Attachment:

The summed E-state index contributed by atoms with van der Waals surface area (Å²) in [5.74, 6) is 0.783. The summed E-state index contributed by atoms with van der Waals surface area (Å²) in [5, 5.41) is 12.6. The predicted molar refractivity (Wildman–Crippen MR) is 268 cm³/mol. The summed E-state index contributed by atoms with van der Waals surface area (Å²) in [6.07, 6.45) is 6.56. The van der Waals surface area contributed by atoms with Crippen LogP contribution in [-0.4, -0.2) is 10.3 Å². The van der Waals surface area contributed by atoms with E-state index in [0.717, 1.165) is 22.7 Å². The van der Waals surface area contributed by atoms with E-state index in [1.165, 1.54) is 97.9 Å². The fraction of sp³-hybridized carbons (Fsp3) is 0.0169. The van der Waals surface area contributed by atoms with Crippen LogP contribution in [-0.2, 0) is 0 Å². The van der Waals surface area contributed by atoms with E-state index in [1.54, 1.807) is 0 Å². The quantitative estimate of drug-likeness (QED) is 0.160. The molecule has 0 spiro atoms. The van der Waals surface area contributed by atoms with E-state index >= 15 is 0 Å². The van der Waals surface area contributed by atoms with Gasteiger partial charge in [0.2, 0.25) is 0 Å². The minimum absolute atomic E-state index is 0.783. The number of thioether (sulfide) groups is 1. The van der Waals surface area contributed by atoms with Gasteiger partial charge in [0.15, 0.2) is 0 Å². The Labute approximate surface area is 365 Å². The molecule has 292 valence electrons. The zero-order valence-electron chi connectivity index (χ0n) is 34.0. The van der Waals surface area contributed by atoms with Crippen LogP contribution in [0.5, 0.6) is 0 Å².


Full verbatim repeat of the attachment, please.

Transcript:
The summed E-state index contributed by atoms with van der Waals surface area (Å²) in [5.74, 6) is 0.783. The summed E-state index contributed by atoms with van der Waals surface area (Å²) in [5, 5.41) is 12.6. The predicted molar refractivity (Wildman–Crippen MR) is 268 cm³/mol. The summed E-state index contributed by atoms with van der Waals surface area (Å²) in [6.07, 6.45) is 6.56. The van der Waals surface area contributed by atoms with Crippen LogP contribution in [-0.4, -0.2) is 10.3 Å². The van der Waals surface area contributed by atoms with E-state index in [0.717, 1.165) is 22.7 Å². The van der Waals surface area contributed by atoms with E-state index in [1.165, 1.54) is 97.9 Å². The fraction of sp³-hybridized carbons (Fsp3) is 0.0169. The van der Waals surface area contributed by atoms with Crippen LogP contribution in [-0.2, 0) is 0 Å². The van der Waals surface area contributed by atoms with E-state index in [1.54, 1.807) is 0 Å². The quantitative estimate of drug-likeness (QED) is 0.160. The molecule has 0 spiro atoms. The van der Waals surface area contributed by atoms with E-state index >= 15 is 0 Å². The van der Waals surface area contributed by atoms with Gasteiger partial charge in [0.2, 0.25) is 0 Å². The minimum absolute atomic E-state index is 0.783. The number of thioether (sulfide) groups is 1. The van der Waals surface area contributed by atoms with Gasteiger partial charge in [0.15, 0.2) is 0 Å². The Labute approximate surface area is 365 Å². The molecule has 292 valence electrons. The zero-order valence-electron chi connectivity index (χ0n) is 34.0. The van der Waals surface area contributed by atoms with Crippen LogP contribution in [0.5, 0.6) is 0 Å².